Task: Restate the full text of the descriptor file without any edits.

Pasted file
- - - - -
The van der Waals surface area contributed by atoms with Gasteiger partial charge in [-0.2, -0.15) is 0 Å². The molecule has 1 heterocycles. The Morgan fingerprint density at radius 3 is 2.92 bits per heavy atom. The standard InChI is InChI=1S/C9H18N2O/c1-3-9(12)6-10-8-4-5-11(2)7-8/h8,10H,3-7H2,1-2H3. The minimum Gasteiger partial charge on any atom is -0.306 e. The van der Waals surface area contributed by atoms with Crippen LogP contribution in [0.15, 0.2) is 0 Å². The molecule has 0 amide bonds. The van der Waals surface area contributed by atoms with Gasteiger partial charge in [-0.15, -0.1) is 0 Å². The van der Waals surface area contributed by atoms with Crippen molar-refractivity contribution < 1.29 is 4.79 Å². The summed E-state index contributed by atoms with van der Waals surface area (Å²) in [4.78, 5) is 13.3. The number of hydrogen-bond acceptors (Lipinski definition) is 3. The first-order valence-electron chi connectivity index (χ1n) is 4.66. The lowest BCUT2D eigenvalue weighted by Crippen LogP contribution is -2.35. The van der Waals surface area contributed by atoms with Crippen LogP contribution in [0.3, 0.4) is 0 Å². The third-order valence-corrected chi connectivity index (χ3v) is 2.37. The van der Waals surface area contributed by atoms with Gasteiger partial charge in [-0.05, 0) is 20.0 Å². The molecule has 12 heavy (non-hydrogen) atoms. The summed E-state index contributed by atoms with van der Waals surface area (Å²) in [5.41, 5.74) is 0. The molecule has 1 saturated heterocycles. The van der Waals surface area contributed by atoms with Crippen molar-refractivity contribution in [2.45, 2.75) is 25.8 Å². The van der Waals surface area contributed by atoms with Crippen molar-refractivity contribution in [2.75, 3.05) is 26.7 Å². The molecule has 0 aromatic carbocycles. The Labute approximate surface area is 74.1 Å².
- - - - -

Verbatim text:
The van der Waals surface area contributed by atoms with Gasteiger partial charge in [-0.2, -0.15) is 0 Å². The molecule has 1 heterocycles. The Morgan fingerprint density at radius 3 is 2.92 bits per heavy atom. The standard InChI is InChI=1S/C9H18N2O/c1-3-9(12)6-10-8-4-5-11(2)7-8/h8,10H,3-7H2,1-2H3. The minimum Gasteiger partial charge on any atom is -0.306 e. The van der Waals surface area contributed by atoms with Crippen LogP contribution in [0.15, 0.2) is 0 Å². The molecule has 0 amide bonds. The van der Waals surface area contributed by atoms with Gasteiger partial charge in [-0.15, -0.1) is 0 Å². The van der Waals surface area contributed by atoms with Crippen molar-refractivity contribution < 1.29 is 4.79 Å². The summed E-state index contributed by atoms with van der Waals surface area (Å²) in [4.78, 5) is 13.3. The number of hydrogen-bond acceptors (Lipinski definition) is 3. The first-order valence-electron chi connectivity index (χ1n) is 4.66. The lowest BCUT2D eigenvalue weighted by Crippen LogP contribution is -2.35. The van der Waals surface area contributed by atoms with Crippen LogP contribution in [0.3, 0.4) is 0 Å². The third-order valence-corrected chi connectivity index (χ3v) is 2.37. The van der Waals surface area contributed by atoms with Gasteiger partial charge in [-0.05, 0) is 20.0 Å². The molecule has 12 heavy (non-hydrogen) atoms. The summed E-state index contributed by atoms with van der Waals surface area (Å²) in [5.41, 5.74) is 0. The molecule has 1 saturated heterocycles. The van der Waals surface area contributed by atoms with Crippen molar-refractivity contribution in [2.45, 2.75) is 25.8 Å². The van der Waals surface area contributed by atoms with Crippen molar-refractivity contribution in [2.75, 3.05) is 26.7 Å². The molecule has 0 aromatic carbocycles. The Labute approximate surface area is 74.1 Å².